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The dollar fell to its lowest level in seven weeks against the euro after data showed that the number of unemployment benefits rose last week, increasing the likelihood of another round of Fed quantitative easing.
According to a report published by the Ministry of Labor, the number of calls has increased to 372,000 people, compared with a revised figure of last week, on a level with 368,000.
The dollar continued to decline even after a report showed that purchases of new homes in the U.S. rose by 3.6% to 372,000 units in annual terms.
Earlier U.S. dollar fell against most major traded currencies on expectations that China will also ease monetary policy to stimulate economic growth and increase the demand for higher-yielding assets.
The pound fell after the published data showed that the number of approved applications for mortgage loans as BBA
unexpectedly rose in July.
The Australian dollar fell against 13 of its 16 major counterparts after the published data showed that China's manufacturing sector in August showed the fastest rates of decline over the last nine months, increasing the concern that the demand for commodity exports will decline.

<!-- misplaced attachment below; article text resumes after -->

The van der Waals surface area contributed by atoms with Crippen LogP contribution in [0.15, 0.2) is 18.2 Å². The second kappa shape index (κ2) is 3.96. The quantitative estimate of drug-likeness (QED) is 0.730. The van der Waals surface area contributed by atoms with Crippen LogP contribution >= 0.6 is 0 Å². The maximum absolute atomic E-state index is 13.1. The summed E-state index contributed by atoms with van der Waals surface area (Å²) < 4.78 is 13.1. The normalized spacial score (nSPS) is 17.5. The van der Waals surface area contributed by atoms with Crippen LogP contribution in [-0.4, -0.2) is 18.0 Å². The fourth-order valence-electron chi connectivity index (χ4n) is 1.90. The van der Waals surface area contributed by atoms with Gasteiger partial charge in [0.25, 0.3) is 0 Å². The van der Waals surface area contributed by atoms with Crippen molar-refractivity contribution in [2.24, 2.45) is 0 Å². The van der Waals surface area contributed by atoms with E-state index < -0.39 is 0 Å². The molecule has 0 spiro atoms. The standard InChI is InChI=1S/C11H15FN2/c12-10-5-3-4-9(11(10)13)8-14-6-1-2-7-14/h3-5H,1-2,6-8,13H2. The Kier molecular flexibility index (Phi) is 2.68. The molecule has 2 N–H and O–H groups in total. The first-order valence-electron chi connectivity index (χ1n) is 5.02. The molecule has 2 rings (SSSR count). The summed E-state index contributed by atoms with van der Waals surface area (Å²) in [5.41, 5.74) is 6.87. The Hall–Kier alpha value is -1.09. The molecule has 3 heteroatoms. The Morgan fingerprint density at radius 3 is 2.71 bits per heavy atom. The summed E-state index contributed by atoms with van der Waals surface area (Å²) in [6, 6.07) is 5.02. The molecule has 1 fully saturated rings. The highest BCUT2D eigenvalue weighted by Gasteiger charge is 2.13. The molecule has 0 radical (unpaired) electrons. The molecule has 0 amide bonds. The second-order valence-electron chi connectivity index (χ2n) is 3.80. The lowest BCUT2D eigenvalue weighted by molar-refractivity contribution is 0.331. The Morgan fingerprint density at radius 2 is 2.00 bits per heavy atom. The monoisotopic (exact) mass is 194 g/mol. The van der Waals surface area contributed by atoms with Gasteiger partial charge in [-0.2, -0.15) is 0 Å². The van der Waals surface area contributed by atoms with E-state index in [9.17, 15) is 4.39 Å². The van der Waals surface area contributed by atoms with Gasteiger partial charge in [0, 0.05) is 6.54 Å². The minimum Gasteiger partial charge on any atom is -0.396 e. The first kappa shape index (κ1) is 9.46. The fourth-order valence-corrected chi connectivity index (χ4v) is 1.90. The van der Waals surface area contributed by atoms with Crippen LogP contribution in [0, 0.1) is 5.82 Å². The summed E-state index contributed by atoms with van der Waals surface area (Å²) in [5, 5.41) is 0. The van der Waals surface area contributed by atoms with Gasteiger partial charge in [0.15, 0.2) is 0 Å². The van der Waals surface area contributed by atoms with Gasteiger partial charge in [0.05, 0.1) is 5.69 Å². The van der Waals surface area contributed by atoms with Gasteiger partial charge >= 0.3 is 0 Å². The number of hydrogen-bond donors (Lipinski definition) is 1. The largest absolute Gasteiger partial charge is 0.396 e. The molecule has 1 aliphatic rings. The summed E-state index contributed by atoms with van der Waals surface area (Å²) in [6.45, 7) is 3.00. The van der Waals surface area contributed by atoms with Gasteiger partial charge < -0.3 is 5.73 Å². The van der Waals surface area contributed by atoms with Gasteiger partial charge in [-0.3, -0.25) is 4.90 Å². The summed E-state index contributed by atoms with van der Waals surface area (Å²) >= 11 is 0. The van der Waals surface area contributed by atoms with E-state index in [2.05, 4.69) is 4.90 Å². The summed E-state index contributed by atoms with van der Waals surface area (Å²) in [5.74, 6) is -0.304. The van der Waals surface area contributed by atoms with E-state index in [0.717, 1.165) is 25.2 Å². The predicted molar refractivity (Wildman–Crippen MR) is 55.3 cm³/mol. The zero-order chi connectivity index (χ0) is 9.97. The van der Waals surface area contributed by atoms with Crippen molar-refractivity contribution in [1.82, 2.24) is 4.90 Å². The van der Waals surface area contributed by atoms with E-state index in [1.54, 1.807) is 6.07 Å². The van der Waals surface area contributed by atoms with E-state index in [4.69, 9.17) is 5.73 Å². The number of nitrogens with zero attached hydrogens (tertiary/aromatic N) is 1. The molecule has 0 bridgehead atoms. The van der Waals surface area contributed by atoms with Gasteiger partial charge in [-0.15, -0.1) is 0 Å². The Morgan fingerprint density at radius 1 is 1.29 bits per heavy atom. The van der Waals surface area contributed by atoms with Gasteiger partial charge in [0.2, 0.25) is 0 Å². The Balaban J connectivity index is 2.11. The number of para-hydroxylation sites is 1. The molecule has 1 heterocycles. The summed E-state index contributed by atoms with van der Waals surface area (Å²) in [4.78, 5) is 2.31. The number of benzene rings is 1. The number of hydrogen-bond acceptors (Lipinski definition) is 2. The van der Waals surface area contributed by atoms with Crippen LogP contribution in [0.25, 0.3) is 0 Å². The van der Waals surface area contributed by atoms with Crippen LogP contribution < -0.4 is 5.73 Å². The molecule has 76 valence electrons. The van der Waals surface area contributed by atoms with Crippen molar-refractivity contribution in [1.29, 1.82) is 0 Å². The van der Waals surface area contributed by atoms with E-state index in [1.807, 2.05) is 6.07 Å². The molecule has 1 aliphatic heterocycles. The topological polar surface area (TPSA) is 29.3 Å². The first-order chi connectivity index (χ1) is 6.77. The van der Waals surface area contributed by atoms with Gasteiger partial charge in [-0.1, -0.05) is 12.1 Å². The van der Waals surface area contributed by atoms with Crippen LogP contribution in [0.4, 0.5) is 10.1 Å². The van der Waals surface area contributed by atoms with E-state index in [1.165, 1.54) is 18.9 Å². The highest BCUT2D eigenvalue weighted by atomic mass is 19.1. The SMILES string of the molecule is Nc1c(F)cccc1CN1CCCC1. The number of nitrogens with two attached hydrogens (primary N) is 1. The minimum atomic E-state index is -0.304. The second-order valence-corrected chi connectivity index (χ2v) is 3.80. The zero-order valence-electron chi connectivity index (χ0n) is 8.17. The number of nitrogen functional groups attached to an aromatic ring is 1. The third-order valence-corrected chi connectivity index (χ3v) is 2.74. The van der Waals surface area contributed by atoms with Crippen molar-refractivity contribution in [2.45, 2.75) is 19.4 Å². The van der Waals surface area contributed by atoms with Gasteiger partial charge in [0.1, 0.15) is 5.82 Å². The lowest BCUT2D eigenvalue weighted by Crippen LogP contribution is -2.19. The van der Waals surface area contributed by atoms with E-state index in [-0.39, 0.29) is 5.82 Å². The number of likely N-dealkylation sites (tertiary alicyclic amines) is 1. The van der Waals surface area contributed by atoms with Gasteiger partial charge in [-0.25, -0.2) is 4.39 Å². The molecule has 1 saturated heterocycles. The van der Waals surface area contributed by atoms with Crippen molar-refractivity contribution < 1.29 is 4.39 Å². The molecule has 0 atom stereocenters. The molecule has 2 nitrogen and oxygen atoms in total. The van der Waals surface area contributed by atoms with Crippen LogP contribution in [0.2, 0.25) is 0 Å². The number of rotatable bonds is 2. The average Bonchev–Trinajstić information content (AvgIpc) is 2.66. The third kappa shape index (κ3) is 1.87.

The New Zealand dollar strengthened against all but one of the major currencies due to the appreciation of Asian stocks. Rates also rose to two-week high after the head of the Federal Reserve Bank of Chicago Charles Evans said that the promotion of monetary policy is to support the growth of the world economy.
The dollar index, which tracks the greenback against six major currencies, fell today by 0.3% to 81.284, which is a minimum of 20 June.
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